Friday, 25 April 2014

Jelly and Bean - Phonics reading for Children

Jelly and Bean but who is who?
If you have not heard about these books, sit up and pay attention!  Jelly and Bean are the cutest, best books ever to get your youngster reading.

I first discovered Jelly and Bean by Marlene Greenwood when S brought one home from school as part of her daily read.  The book was so cute and really well structured to help her read with her use of phonics and blending.  This meant that immediately she was excited because she was 'reading a proper book'.  The delight of this discovery is really important in my eyes.  Reading is fun. It is not 'homework' or 'boring'.  Books like Jelly and Bean mean that children very quickly can 'read' and if they are anything like S, that means they want to read more and more.

As more Jelly and Bean books arrived home, we fell in love with the cats, the pigs and the dogs.  Super characters developing her reading potential as we went along.  Each introducing more sounds and blends including tricky words (red words her school call them).

N wanted to be involved and loved blending the sounds with words that S gave her to read herself. Yes, they shared the books. As S started to bring home books other than Jelly and Bean as her reading progressed, I decided to buy the books for N and her.

I looked everywhere for the books - usual suspects such as Amazon, Scholastic, The Book People, even eBay, but nothing. I found two listed on Amazon but they were pretty pricey for second hand.  Oh dear. Then I Googled them and there they were! I was delighted as you can imagine.  Also, what super prices for such lovely sets of books.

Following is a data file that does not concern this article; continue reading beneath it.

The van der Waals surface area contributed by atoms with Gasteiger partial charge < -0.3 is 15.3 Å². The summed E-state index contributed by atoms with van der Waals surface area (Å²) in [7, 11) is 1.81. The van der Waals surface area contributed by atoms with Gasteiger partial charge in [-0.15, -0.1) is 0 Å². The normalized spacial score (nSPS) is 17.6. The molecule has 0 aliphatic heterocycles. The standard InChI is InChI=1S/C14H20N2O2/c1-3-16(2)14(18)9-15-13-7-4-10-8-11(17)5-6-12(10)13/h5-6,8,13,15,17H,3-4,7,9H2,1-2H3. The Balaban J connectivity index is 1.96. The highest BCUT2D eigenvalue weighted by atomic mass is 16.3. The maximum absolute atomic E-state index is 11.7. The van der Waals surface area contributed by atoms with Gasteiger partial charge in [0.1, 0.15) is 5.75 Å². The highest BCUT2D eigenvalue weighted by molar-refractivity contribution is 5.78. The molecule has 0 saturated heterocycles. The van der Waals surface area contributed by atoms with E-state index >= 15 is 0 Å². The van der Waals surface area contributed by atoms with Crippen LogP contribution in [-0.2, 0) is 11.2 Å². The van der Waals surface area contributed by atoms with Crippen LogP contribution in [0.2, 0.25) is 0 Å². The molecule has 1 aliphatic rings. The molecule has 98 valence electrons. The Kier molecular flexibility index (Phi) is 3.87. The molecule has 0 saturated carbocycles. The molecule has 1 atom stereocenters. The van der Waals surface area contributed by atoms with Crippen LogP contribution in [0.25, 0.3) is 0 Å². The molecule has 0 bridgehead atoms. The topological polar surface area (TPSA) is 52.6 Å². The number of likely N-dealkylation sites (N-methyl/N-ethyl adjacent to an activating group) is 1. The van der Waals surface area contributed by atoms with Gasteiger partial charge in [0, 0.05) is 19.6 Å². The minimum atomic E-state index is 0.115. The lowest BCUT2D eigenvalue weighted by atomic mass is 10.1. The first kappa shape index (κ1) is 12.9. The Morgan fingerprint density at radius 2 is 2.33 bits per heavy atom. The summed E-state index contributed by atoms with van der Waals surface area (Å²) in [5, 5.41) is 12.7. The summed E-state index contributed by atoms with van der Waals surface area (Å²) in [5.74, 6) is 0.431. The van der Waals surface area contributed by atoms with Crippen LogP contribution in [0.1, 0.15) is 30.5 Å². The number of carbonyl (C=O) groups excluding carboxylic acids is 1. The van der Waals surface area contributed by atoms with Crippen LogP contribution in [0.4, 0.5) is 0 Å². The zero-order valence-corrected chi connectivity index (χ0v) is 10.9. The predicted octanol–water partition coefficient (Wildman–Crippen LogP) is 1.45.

I ordered the original 'white' cover series as that's what S had brought home first.  They arrived and both girls wanted them.  Isn't that typical. I did tell S they were for N as she was learning and not as clever reading as her, which was accepted as the answer, providing she could read the books too. Yes, of course she could.

Each book gently introduces new sounds with sweet pictures and lots of repetition.  There is a great structure to them and their stages as they increase in complexity as children learn. Now, I'm not a teacher, but as a parent, I love that my girls want to read so for the whole of the Easter holidays, despite them being easy for her now, S read Jelly and Bean books.

At the end of the books, all the words used are on the back page. This is a great little 'check' for me to see if my girls actually know the words or were guessing from the pictures.  They love reading the words they have learned again.  In some of the books with more words we make up silly sentences like "Dad sat on a red frog".  Anything to get the giggles going.

N is 3 years and 4 months old and has now read the first lot of Jelly and Bean books I bought for her. Some words are very tricky for her such as 'Bean' and 'Wellington' (with the latter she tends to forget what the letters she's already sounded out are by the time she's reached the last one, ha, ha - but she recognised it once told what it was by sight).

My new Jelly and Bean books - reading with lunch
I've just bought the Series B books and she picked one up straight away with her lunch and started to read it.  She's not put off by any tricky words because in the whole "I can read all by myself" and "I have read a whole book" are what she says and that's super exciting for her.  And that's what matters.

So, here is my lovely collection (so far) of Jelly and Bean books.  I think the Pig Family will be next and I recall much fun about things falling into a pond so I'll have to look those up too.  If you are interested in getting your children reading and they are keen, you could do far worse than pick up Jelly and Bean.  Pop along to their website or have a chat to them on Twitter.

This review was produced out of the love of Jelly and Bean books for my girls.  I was not offered any incentive to write it.

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